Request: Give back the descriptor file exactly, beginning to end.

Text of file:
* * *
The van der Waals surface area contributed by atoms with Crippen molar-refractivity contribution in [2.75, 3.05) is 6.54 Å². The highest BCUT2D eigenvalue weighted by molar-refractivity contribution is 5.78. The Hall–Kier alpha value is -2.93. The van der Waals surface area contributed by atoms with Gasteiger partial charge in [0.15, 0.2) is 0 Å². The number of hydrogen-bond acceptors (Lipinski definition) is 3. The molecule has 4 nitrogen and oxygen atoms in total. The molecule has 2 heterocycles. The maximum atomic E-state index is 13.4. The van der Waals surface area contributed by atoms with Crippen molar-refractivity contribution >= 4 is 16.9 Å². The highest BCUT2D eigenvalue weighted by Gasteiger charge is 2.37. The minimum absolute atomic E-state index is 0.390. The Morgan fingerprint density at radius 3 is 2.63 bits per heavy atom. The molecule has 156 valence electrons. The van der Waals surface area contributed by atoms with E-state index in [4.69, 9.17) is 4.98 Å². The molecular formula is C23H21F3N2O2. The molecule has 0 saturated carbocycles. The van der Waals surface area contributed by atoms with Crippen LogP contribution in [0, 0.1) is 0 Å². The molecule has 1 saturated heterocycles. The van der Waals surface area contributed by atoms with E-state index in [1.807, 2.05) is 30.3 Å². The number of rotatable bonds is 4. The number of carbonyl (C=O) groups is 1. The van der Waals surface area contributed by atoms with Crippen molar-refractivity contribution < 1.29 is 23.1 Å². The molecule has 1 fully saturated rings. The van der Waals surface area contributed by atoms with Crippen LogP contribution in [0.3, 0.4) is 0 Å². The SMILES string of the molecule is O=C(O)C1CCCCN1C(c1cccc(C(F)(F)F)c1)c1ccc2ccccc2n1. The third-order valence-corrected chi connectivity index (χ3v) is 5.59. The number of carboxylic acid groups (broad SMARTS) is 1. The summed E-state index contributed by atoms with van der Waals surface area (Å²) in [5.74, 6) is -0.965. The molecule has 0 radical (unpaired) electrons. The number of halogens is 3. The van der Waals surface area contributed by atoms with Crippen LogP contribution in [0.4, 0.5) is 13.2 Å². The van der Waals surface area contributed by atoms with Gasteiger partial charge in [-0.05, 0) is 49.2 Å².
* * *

The van der Waals surface area contributed by atoms with Crippen molar-refractivity contribution in [2.75, 3.05) is 6.54 Å². The highest BCUT2D eigenvalue weighted by molar-refractivity contribution is 5.78. The Hall–Kier alpha value is -2.93. The van der Waals surface area contributed by atoms with Gasteiger partial charge in [0.15, 0.2) is 0 Å². The number of hydrogen-bond acceptors (Lipinski definition) is 3. The molecule has 4 nitrogen and oxygen atoms in total. The molecule has 2 heterocycles. The maximum atomic E-state index is 13.4. The van der Waals surface area contributed by atoms with Crippen molar-refractivity contribution >= 4 is 16.9 Å². The highest BCUT2D eigenvalue weighted by Gasteiger charge is 2.37. The minimum absolute atomic E-state index is 0.390. The Morgan fingerprint density at radius 3 is 2.63 bits per heavy atom. The molecule has 156 valence electrons. The van der Waals surface area contributed by atoms with E-state index in [4.69, 9.17) is 4.98 Å². The molecular formula is C23H21F3N2O2. The molecule has 0 saturated carbocycles. The van der Waals surface area contributed by atoms with Crippen LogP contribution in [0, 0.1) is 0 Å². The molecule has 1 saturated heterocycles. The van der Waals surface area contributed by atoms with E-state index in [1.807, 2.05) is 30.3 Å². The number of rotatable bonds is 4. The number of carbonyl (C=O) groups is 1. The van der Waals surface area contributed by atoms with Crippen molar-refractivity contribution < 1.29 is 23.1 Å². The molecule has 1 fully saturated rings. The van der Waals surface area contributed by atoms with Crippen LogP contribution in [0.3, 0.4) is 0 Å². The SMILES string of the molecule is O=C(O)C1CCCCN1C(c1cccc(C(F)(F)F)c1)c1ccc2ccccc2n1. The third-order valence-corrected chi connectivity index (χ3v) is 5.59. The number of carboxylic acid groups (broad SMARTS) is 1. The summed E-state index contributed by atoms with van der Waals surface area (Å²) in [5.74, 6) is -0.965. The molecule has 0 radical (unpaired) electrons. The number of halogens is 3. The van der Waals surface area contributed by atoms with Crippen LogP contribution in [0.4, 0.5) is 13.2 Å². The van der Waals surface area contributed by atoms with Gasteiger partial charge in [-0.05, 0) is 49.2 Å².